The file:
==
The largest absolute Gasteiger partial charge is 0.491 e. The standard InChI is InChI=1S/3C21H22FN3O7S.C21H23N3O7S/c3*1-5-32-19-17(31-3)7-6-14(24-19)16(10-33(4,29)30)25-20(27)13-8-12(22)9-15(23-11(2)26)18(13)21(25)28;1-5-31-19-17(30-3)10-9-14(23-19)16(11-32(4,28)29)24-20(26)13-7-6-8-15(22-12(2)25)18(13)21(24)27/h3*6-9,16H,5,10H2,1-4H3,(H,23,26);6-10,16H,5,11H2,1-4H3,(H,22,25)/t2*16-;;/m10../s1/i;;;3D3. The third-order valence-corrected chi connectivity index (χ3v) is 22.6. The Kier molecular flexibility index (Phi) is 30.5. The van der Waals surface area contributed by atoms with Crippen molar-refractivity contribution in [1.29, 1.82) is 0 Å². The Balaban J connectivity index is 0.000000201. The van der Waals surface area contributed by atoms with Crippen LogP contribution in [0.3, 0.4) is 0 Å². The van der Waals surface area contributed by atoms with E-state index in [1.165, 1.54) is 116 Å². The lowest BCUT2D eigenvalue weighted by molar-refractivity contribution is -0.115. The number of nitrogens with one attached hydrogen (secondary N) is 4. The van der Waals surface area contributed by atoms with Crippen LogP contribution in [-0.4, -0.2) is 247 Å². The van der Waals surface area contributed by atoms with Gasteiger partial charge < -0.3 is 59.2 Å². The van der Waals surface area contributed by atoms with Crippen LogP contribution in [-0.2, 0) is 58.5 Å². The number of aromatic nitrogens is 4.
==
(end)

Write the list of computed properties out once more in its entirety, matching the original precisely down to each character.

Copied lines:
The largest absolute Gasteiger partial charge is 0.491 e. The standard InChI is InChI=1S/3C21H22FN3O7S.C21H23N3O7S/c3*1-5-32-19-17(31-3)7-6-14(24-19)16(10-33(4,29)30)25-20(27)13-8-12(22)9-15(23-11(2)26)18(13)21(25)28;1-5-31-19-17(30-3)10-9-14(23-19)16(11-32(4,28)29)24-20(26)13-7-6-8-15(22-12(2)25)18(13)21(24)27/h3*6-9,16H,5,10H2,1-4H3,(H,23,26);6-10,16H,5,11H2,1-4H3,(H,22,25)/t2*16-;;/m10../s1/i;;;3D3. The third-order valence-corrected chi connectivity index (χ3v) is 22.6. The Kier molecular flexibility index (Phi) is 30.5. The van der Waals surface area contributed by atoms with Crippen molar-refractivity contribution in [1.29, 1.82) is 0 Å². The Balaban J connectivity index is 0.000000201. The van der Waals surface area contributed by atoms with Crippen LogP contribution in [0.3, 0.4) is 0 Å². The van der Waals surface area contributed by atoms with E-state index in [1.165, 1.54) is 116 Å². The lowest BCUT2D eigenvalue weighted by molar-refractivity contribution is -0.115. The number of nitrogens with one attached hydrogen (secondary N) is 4. The van der Waals surface area contributed by atoms with Crippen LogP contribution in [-0.4, -0.2) is 247 Å². The van der Waals surface area contributed by atoms with Gasteiger partial charge < -0.3 is 59.2 Å². The van der Waals surface area contributed by atoms with Crippen LogP contribution in [-0.2, 0) is 58.5 Å². The number of aromatic nitrogens is 4.